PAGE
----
Back as a fully in-person event for the first time since 2019, the Asian Contents & Film Market is adapting to new realities in the marketplace. 

Asian Contents & Film Market

Source: Courtesy of BIFF

Asian Contents & Film Market

In South Korea, the 17th Asian Contents & Film Market (ACFM) is set to run October 8-11 as the first fully in-person market Busan has held since the start of the Covid‑19 pandemic.

With Hong Kong Filmart and Tokyo-based market Tiffcom continuing to run online-only this year, Busan has become a focal point for anyone doing business in Asia. ACFM is also adapting its format as the boundaries blur between film and series, expanding its previous E-IP market and relaunching it as the Busan Story Market (BSM).

“Asia-based people are excited about going to Busan. It’s been a long time since we’ve seen each other in person,” says Yunjeong Kim, director at Korean sales company Finecut. “Even at Cannes this year, there were a lot of Europeans, but aside from some from Taiwan, there was maybe one company per country.

“Busan is a good place to discover new directors,” Kim continues. “We are looking forward to seeing more European film festival programmers than last year, and hope they discover some new filmmakers. As for buyers, it will be good to show them new and upcoming films, as well as films that premiered elsewhere and/or about to open in theatres, in-person after such a long time.”

As of September 19 when online market registration closed, organisers reported 1,960 badge registrations from 49 countries and 1,058 companies. Of these, 1,582 badges are for physical participants and 378 are for online only. The total is about 300 more total registrations than at the same period in 2019, the last event before the pandemic.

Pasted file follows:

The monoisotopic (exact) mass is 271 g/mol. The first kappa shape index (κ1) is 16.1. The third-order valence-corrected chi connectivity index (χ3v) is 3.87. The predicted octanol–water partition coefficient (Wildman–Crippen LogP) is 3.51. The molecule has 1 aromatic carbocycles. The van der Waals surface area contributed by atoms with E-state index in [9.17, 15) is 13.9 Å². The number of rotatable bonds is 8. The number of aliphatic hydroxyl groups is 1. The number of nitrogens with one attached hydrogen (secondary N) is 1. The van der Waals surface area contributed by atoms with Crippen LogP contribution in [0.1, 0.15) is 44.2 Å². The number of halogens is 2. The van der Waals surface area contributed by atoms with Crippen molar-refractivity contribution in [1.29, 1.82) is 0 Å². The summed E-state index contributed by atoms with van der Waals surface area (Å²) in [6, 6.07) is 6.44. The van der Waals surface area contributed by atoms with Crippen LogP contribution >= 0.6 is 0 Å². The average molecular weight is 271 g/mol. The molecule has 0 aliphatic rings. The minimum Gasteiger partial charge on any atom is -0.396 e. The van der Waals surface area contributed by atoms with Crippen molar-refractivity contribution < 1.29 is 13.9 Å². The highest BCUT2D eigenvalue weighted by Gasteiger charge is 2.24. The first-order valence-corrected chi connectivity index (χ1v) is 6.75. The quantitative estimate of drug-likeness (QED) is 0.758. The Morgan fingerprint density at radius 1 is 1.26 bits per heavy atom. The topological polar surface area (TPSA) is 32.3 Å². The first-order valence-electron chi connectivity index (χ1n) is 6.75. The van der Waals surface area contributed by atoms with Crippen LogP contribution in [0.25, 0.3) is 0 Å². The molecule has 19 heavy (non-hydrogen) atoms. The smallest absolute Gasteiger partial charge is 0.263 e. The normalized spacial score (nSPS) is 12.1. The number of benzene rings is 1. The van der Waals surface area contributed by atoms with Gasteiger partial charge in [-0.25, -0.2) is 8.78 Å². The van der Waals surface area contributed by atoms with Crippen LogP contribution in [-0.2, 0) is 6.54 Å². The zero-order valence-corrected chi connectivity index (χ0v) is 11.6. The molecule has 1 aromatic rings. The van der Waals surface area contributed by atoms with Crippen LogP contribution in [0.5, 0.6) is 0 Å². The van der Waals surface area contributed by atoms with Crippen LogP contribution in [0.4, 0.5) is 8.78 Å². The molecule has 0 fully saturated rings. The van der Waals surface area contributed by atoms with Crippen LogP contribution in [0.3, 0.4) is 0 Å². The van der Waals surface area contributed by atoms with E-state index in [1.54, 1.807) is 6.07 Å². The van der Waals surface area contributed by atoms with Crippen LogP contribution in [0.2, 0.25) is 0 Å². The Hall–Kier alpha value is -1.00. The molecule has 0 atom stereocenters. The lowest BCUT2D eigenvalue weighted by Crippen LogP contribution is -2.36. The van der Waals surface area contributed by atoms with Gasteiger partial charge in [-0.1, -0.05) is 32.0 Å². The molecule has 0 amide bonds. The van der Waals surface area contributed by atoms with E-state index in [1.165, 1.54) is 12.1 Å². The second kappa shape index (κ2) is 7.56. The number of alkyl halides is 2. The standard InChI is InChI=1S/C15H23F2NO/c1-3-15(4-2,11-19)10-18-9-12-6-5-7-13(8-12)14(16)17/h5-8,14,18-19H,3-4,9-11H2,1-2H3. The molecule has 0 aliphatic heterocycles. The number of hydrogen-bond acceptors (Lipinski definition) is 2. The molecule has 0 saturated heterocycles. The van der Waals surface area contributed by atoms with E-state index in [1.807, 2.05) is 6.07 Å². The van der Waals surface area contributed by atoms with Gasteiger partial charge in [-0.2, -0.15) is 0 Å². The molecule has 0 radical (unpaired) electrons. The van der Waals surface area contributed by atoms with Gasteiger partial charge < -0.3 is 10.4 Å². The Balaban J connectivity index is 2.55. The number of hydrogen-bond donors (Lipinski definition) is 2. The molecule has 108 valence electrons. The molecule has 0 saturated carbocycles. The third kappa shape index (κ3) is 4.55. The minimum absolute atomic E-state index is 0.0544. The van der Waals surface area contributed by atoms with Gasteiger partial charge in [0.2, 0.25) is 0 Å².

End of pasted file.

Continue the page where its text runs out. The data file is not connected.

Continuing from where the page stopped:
ACFM will have a record nine national or umbrella stands from China, Japan, Taiwan, Thailand, the Philippines, Mongolia, the UK, European Film Promotion (EFP)/Unifrance and South Korea. Hong Kong Trade Development Council is also opening a stand in Busan for the first time.

“The Busan International Film Festival and the Asian Contents and Film Market are annual key events in East Asia for EFP,” says Sonja Heinen, managing director, EFP. “The festival and the market have always given special exposure to European films. Reconnecting with the Asian industry in person is also overdue for many sales agents.”

EFP’s joint stand with Unifrance will host 28 sales agents onsite and 11 more online. “The booth is a well-established business and networking platform for European sellers and Asian buyers in Busan.”

Daniel Kim, ACFM general manager, notes physical participation from China has been difficult due to ongoing Covid-19 restrictions. Chinese companies such as iQiyi and Huayi Brothers Media Corp­oration are participating online only, although the likes of Rediance and China Film Co-­Production Corporation will be onsite.

Other companies on the ground include the usual raft of Korean companies, such as CJ, Lotte, Contents Panda and Finecut; Japan’s Shochiku, Toho, Toei and Nikkatsu; Hong Kong’s Edko Films and Taiwan’s Moviecloud; Thailand’s Sahamongkolfilm International and Purin Pictures; and Singapore’s mm2 Entertainment and Clover Films.

European participants include Denmark’s TrustNordisk; Germany’s Splendid Film; mk2 Films, Kino­logy, Pyramide International and Reel Suspects from France; and the UK’s Terracotta Distribution and Protagonist Pictures. US attendance will include A24 and Annapurna Pictures.

“As one of the biggest distributors for Asian content in Germany and Benelux, Busan was always an important market for us,” says Marko Möllers, acquisition executive at Splendid Film. “With the upcoming busy AFM in November, ACFM always gives us time to meet all our Asian friends and partners before. It’s our first trip to Asia since the pandemic and with the [online only] Hong Kong Filmart for the moment, it is even more important to go to ACFM this year.”